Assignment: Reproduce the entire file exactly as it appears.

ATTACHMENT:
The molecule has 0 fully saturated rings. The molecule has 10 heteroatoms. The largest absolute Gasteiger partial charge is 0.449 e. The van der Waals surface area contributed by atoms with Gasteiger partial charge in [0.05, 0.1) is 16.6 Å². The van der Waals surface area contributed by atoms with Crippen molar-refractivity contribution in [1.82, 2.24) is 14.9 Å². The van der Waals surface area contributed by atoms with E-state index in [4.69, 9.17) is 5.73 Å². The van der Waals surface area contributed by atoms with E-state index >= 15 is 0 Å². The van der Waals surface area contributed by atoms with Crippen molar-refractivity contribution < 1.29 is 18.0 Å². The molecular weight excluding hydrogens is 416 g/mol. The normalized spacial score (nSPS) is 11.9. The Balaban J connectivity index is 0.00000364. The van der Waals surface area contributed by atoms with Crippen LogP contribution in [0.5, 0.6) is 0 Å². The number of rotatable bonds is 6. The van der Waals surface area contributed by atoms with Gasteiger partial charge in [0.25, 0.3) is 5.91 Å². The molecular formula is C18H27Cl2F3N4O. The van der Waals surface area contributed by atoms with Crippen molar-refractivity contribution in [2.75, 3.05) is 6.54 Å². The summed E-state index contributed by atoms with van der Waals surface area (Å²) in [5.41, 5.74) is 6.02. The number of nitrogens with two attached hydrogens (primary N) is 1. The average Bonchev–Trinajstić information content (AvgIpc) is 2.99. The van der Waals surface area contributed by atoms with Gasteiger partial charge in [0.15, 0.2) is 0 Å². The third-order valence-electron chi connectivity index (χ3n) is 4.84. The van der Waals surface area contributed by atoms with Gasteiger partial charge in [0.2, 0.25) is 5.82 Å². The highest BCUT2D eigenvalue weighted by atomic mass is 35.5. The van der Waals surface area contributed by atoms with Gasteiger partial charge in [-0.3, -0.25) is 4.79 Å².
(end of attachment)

The molecule has 0 fully saturated rings. The molecule has 10 heteroatoms. The largest absolute Gasteiger partial charge is 0.449 e. The van der Waals surface area contributed by atoms with Gasteiger partial charge in [0.05, 0.1) is 16.6 Å². The van der Waals surface area contributed by atoms with Crippen molar-refractivity contribution in [1.82, 2.24) is 14.9 Å². The van der Waals surface area contributed by atoms with E-state index in [4.69, 9.17) is 5.73 Å². The van der Waals surface area contributed by atoms with E-state index >= 15 is 0 Å². The van der Waals surface area contributed by atoms with Crippen molar-refractivity contribution < 1.29 is 18.0 Å². The molecular weight excluding hydrogens is 416 g/mol. The normalized spacial score (nSPS) is 11.9. The Balaban J connectivity index is 0.00000364. The van der Waals surface area contributed by atoms with Crippen LogP contribution in [0.5, 0.6) is 0 Å². The number of rotatable bonds is 6. The van der Waals surface area contributed by atoms with Gasteiger partial charge in [0.25, 0.3) is 5.91 Å². The molecular formula is C18H27Cl2F3N4O. The van der Waals surface area contributed by atoms with Crippen molar-refractivity contribution in [2.75, 3.05) is 6.54 Å². The summed E-state index contributed by atoms with van der Waals surface area (Å²) in [5.41, 5.74) is 6.02. The number of nitrogens with two attached hydrogens (primary N) is 1. The average Bonchev–Trinajstić information content (AvgIpc) is 2.99. The van der Waals surface area contributed by atoms with Gasteiger partial charge in [0.15, 0.2) is 0 Å². The third-order valence-electron chi connectivity index (χ3n) is 4.84. The van der Waals surface area contributed by atoms with Gasteiger partial charge in [0.2, 0.25) is 5.82 Å². The highest BCUT2D eigenvalue weighted by atomic mass is 35.5. The van der Waals surface area contributed by atoms with Gasteiger partial charge in [-0.3, -0.25) is 4.79 Å².